NTSB Identification: DCA03IA005.
The docket is stored in the Docket Management System (DMS). Please contact Records Management Division
Scheduled 14 CFR operation of ICELANDAIR - FKYGKEUDUR HF
Incident occurred Sunday, October 20, 2002 in Baltimore, MD
Probable Cause Approval Date: 07/15/2005
Aircraft: Boeing 757-200, registration: TF-FII
Injuries: 196 Uninjured.

NTSB investigators used data provided by various sources and may not have traveled in support of this investigation to prepare this aircraft incident report.

During the takeoff roll as the captain was about to call "eighty" knots, the first officer called "hundred." The captain noted that the standby airspeed indicator agreed with the first officer's and decided to continue the takeoff and address the anomaly of his airspeed indicator after takeoff. The pilots indicated that EICAS messages appeared and disappeared several times after takeoff and during the climb, including the messages MACH/SPD TRIM and RUDDER RATIO. Checklists for MACH/SPD TRIM and RUDDER RATIO messages did not mention an unreliable airspeed as a possible condition. The modifications associated with Boeing Alert Service Bulletin 757-34A0222 (and mandated by FAA Airworthiness Directive 2004-10-15 after the incident), which had not been incorporated on the incident airplane, would have provided a more direct indication of the airspeed anomaly. According to information in the Icelandair Operations Manual, these EICAS messages (in conjunction with disagreements between the captain and first officer airspeed indicators) may indicate an unreliable airspeed. Overspeed indications and simultaneous overspeed and stall warnings (both of which occurred during the airplane's climb from FL330 to FL370) are also cited as further indications of a possible unreliable airspeed. The crew did take actions in an attempt to isolate the anomalies (such as switching from the center autopilot to the right autopilot at one point during the flight). However, this did not affect the flight management computer's use of data from the left (captain's) air data system, and the erroneous high airspeeds subsequently contributed to airplane-nose-up autopilot commands during and after the airplane's climb to FL370. During the climb the captain's indicated airspeed began to increase, and the overspeed warning occurred. The first officer indicated that at this time his airspeed indication and the standby airspeed indication both decreased to about 220 knots and his pitch attitude felt high. Despite agreement between the first officer and standby airspeed indications and the pilots' belief that the captain's airspeed indicator was inaccurate, control was transferred from the first officer to the captain. Pitch attitude continued to climb and airspeed continued to decay after the captain assumed control. The airplane's pitch attitude became excessively high until the airplane's stick shaker activated and the airplane stalled. Although stall recovery was eventually effected and the airplane was leveled at FL300, the lack of appropriate thrust and control column inputs following the stall delayed the recovery. Evidence from the investigation indicates that anomalies of the captain's airspeed indicator were caused by a partial and intermittent blockage of the captain's pitot tube. The reason for the blockage was not determined.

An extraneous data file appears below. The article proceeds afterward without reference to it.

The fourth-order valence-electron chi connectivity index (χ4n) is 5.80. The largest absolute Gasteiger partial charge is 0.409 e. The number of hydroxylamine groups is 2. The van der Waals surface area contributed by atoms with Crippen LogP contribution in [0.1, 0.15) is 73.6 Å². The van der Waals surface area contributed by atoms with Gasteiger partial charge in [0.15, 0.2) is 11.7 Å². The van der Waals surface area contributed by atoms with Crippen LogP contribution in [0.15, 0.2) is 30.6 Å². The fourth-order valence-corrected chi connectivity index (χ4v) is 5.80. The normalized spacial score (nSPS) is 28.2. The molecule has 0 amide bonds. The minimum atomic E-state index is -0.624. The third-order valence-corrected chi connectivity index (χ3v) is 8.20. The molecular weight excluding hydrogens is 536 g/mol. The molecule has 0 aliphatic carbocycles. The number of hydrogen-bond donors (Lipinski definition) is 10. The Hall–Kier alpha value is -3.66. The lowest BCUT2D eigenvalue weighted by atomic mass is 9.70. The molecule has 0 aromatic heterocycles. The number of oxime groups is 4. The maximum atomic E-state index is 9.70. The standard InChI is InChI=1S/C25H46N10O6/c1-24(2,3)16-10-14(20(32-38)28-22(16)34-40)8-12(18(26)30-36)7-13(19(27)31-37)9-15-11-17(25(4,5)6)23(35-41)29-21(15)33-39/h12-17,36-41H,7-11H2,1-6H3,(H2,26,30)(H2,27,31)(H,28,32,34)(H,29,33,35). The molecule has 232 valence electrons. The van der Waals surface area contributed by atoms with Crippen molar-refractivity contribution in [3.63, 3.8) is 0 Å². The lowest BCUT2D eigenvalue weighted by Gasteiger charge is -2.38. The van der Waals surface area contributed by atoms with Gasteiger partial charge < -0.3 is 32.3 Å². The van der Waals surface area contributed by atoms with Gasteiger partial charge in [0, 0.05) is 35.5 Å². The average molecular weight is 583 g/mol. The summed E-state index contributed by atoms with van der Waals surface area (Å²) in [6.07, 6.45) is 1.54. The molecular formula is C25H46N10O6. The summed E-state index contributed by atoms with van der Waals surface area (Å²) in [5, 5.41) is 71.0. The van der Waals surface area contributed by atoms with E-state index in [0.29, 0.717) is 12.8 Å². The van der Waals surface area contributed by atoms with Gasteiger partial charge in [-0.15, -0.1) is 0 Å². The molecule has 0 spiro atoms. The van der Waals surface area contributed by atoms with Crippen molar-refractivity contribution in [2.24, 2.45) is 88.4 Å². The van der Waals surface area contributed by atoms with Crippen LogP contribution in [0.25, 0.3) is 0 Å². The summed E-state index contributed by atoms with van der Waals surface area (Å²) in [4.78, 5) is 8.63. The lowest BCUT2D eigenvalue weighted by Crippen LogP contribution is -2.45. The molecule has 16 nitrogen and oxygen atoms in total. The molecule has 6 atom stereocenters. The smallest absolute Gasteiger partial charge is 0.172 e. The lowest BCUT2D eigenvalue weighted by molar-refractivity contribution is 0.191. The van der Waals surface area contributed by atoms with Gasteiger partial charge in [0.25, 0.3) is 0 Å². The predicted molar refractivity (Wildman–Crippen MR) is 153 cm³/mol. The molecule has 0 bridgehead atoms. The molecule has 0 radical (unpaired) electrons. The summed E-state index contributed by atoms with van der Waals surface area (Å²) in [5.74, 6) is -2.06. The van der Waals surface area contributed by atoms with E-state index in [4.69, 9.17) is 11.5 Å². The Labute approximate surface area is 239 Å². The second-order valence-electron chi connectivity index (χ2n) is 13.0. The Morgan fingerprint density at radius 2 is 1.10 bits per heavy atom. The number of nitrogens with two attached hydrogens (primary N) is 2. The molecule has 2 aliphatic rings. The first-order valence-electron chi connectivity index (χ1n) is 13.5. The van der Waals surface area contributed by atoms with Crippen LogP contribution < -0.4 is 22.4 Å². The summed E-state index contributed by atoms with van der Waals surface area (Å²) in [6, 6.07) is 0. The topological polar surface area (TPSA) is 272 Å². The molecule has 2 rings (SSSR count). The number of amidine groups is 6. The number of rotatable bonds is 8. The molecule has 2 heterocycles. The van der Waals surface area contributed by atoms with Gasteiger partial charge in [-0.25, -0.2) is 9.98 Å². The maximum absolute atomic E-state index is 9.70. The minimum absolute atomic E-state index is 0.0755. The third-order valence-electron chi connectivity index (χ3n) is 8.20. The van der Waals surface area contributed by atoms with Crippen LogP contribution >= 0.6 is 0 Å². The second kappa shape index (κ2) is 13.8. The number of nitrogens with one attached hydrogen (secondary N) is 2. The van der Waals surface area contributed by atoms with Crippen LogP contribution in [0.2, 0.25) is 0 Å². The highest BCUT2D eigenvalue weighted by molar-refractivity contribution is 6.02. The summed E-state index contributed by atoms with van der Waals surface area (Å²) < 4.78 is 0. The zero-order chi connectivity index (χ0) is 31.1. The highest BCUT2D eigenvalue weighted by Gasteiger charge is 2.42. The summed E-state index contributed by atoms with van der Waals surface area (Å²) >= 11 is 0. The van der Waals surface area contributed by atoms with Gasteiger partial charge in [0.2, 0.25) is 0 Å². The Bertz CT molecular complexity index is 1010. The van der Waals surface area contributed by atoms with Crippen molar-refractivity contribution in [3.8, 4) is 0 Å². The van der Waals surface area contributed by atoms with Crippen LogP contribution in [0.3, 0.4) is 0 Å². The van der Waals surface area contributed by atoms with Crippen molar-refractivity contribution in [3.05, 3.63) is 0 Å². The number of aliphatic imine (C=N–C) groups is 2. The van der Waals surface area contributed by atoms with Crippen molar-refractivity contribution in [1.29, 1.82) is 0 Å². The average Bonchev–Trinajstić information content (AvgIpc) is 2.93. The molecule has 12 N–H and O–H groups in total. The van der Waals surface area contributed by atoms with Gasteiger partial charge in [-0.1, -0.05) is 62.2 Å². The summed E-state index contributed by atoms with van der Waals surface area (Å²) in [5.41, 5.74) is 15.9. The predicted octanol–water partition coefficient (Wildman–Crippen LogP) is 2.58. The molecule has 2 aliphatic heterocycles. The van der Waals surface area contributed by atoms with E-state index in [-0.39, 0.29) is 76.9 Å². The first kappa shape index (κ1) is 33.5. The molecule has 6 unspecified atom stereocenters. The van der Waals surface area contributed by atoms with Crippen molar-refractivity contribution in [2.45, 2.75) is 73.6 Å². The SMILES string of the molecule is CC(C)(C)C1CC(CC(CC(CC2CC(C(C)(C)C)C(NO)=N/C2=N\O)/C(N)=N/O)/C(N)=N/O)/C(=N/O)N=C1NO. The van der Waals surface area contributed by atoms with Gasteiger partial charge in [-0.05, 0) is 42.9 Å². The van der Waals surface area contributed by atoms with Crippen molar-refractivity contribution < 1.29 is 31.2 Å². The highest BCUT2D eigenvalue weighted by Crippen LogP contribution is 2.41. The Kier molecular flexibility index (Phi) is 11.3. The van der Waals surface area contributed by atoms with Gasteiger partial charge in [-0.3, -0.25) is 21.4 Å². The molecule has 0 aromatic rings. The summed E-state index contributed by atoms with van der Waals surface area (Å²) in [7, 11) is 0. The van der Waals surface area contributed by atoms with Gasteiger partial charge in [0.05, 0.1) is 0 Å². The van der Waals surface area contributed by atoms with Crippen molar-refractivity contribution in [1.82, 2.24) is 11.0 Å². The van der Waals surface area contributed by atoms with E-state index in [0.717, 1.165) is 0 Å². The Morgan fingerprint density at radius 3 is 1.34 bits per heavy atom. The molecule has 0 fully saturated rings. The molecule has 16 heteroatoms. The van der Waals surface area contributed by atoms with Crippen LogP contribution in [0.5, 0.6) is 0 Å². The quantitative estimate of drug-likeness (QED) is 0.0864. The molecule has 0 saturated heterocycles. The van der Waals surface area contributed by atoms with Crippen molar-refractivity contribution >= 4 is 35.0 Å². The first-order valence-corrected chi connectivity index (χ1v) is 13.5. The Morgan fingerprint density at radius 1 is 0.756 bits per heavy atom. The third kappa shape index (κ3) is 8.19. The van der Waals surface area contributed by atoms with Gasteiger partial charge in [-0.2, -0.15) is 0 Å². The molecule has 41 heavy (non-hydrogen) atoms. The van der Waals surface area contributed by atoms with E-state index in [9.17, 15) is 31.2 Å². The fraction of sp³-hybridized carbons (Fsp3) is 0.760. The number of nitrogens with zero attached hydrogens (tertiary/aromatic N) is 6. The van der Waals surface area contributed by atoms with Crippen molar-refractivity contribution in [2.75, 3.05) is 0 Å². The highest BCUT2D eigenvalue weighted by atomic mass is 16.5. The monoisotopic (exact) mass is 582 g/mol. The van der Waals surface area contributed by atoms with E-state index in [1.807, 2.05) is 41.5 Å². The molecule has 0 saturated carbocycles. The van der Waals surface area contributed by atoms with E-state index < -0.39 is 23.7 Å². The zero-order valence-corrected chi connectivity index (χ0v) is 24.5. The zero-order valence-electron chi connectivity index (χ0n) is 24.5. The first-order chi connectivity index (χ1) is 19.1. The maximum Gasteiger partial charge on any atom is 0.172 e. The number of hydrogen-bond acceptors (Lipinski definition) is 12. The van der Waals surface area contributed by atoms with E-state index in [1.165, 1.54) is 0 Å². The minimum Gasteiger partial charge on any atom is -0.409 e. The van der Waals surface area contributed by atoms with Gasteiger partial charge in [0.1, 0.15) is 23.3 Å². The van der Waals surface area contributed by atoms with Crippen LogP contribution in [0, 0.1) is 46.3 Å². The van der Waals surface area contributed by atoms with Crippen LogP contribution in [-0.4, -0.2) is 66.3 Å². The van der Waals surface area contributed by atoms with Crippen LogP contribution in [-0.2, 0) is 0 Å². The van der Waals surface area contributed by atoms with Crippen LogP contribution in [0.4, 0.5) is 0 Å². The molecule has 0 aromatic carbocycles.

The National Transportation Safety Board determines the probable cause(s) of this incident to be:

The captain's improper procedures regarding stall avoidance and recovery. Contributing to the incident were the partial blockage of the pitot static system, and the flight crew's improper decisions regarding their use of inaccurate airspeed indications. Contributing to the flight crew's confusion during the flight were the indistinct alerts generated by the airplane's crew alerting system.

Full narrative available

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